Why Live In Mandeville?
The city of Mandeville has over 12,000 residents with plenty more in surrounding neighborhoods just outside the city. Due to fantastic school systems and proximity to the New Orleans metro area, Mandeville has a robust real estate market.
Mandeville Real Estate
There are many great neighborhoods and subdivisions to choose from in Mandeville with homes ranging in age from the late 1800s around the lakefront all the way up to brand new construction. Homes in Mandeville tend to move pretty fast due to the great schools, low crime rate, and close proximity to New Orleans. Homes range in price in Mandeville from below 150,000 up to well in the millions.
Great Schools Drive Real Estate Values
Mandeville’s many blue ribbon public schools is a huge draw for people looking to buy a home on the Northshore. With the cost of private schools in New Orleans being so expensive, the desirability of the Mandeville school system plays a large part in the strong real estate market and the overall demand for Mandeville housing. Mandeville’s public school children wind up as graduates of Mandeville High as a Skipper or Fontainebleau High Bulldog.
Mandeville’s fantastic public school system is a huge draw for families all over southern Louisiana. Virtually all of the north shore public schools are very highly rated and compete favorably with expensive private schools on the south shore.
With private school tuition climbing up to over 10,000 per year in some cases, moving to the north shore to take advantage of fantastic “free” public schools winds up being a wise financial decision for many who are considering relocating.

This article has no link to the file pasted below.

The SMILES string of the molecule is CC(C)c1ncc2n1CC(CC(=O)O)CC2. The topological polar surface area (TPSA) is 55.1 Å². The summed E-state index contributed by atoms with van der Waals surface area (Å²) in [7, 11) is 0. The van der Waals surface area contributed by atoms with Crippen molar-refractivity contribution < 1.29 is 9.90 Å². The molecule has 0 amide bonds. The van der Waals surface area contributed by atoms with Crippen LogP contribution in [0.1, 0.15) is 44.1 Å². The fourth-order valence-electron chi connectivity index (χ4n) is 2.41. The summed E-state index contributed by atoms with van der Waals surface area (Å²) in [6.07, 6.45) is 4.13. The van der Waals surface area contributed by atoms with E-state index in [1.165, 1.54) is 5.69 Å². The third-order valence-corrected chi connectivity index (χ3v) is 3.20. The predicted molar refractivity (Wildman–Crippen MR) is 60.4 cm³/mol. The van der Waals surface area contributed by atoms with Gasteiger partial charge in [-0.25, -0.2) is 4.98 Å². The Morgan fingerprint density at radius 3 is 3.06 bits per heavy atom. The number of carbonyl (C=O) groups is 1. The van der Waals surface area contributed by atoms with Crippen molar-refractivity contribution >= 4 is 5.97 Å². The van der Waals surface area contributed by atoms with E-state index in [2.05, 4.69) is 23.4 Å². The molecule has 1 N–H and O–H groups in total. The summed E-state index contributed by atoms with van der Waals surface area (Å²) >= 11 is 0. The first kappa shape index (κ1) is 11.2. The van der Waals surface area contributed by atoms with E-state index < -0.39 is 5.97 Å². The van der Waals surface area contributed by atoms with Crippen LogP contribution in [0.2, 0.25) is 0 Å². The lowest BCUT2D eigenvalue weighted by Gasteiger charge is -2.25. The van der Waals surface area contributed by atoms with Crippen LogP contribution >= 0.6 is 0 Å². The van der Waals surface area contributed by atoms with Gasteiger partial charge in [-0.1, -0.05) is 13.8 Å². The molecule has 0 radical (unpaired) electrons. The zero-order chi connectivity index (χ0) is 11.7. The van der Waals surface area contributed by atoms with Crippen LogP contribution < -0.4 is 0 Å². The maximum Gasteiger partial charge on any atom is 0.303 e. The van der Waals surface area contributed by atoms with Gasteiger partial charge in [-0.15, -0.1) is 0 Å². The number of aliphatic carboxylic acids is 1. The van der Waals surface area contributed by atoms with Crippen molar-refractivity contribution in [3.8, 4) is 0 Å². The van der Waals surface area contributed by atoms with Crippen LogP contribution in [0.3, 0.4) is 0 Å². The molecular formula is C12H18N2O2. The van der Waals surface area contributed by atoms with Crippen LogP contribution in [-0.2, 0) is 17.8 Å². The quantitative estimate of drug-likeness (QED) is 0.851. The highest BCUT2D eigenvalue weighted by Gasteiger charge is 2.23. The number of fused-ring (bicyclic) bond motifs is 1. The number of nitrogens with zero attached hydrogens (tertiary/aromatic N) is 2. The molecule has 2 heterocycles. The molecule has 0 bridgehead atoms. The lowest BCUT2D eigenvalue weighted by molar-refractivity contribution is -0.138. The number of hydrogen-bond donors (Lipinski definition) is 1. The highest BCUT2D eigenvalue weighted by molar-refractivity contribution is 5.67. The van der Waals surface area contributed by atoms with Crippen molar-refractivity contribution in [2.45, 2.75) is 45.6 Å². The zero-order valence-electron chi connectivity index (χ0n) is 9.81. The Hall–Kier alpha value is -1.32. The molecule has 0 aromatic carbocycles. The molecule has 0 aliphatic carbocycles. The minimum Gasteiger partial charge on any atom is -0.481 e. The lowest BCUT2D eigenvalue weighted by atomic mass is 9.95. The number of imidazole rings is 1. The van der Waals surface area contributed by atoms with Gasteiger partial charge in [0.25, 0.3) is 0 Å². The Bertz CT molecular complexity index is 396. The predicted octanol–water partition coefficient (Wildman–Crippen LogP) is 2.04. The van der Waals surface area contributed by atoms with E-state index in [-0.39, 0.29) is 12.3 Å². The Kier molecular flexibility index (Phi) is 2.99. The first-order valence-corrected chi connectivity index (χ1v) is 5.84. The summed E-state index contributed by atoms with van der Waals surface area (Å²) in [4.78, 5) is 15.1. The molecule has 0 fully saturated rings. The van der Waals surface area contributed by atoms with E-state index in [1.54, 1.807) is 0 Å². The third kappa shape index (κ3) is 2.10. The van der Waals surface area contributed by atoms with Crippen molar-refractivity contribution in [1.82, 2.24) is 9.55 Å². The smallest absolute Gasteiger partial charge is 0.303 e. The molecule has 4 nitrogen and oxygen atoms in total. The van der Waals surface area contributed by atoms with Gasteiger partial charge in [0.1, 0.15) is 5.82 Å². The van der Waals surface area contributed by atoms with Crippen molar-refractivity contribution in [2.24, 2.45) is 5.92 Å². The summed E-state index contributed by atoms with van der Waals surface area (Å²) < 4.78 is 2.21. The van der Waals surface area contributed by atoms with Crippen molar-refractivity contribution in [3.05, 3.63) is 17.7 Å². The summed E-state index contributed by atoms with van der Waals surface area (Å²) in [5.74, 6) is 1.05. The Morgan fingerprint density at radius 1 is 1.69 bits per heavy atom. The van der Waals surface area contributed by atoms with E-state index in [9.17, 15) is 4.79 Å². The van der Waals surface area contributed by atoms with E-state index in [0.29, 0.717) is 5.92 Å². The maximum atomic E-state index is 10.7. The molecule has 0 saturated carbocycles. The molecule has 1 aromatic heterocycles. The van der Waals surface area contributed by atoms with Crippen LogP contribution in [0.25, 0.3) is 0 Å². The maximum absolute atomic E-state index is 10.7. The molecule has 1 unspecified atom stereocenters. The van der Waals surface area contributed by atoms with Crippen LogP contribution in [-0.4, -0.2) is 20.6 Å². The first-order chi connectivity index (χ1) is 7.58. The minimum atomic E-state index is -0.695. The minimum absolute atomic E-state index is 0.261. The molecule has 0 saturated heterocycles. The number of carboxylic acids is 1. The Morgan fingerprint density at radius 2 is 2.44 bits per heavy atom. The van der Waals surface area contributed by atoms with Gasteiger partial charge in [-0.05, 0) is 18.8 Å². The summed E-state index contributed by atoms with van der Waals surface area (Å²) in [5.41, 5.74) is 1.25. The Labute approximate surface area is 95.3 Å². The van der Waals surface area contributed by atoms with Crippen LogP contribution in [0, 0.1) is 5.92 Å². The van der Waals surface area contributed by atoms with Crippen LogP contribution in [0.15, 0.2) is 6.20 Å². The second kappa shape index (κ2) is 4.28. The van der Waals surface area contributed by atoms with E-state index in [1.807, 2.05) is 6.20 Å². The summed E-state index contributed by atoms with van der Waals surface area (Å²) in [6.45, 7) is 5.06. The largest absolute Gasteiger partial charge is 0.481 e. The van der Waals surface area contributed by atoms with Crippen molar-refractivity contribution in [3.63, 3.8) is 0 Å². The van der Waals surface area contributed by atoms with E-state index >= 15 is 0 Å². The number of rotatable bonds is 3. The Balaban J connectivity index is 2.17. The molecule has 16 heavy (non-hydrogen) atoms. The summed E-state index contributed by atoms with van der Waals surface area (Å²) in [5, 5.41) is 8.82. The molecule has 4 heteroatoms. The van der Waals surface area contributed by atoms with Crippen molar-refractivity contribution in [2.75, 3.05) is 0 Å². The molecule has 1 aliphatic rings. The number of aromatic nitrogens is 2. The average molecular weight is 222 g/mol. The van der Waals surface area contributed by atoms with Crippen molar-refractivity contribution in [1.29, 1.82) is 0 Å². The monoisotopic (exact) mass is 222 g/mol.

The city of Mandeville was founded in 1834 by Bernard Xavier de Marigny de Mandeville. As a member of a prominent family in Louisiana, Bernard inherited a fortune which allowed him to purchase 5000 acres where he planned to develop a new town on the north shore of Lake Pontchartrain. Plans for the new town were drawn up by the state surveyor general Louis Bringier and were notarized on January 14, 1834.
The depression of 1837 forced many families to give up their homes and properties in Mandeville. Bernard found himself in a position where he was forced to sell his plantation in 1852, known today as Fontainebleau State Park. The Civil War left the city close to uninhabited until Major F.H. Peck and his troops made Mandeville their temporary home.
By the end of the 19th century the appeal of the lakeshore town began to increase in popularity again. More people from New Orleans and other areas started to populate the town. Steamship ferry service provided by Bernard ended in 1936. The famous Causeway Bridge opened in 1956 providing a direct connection between the north and south shores of the lake.
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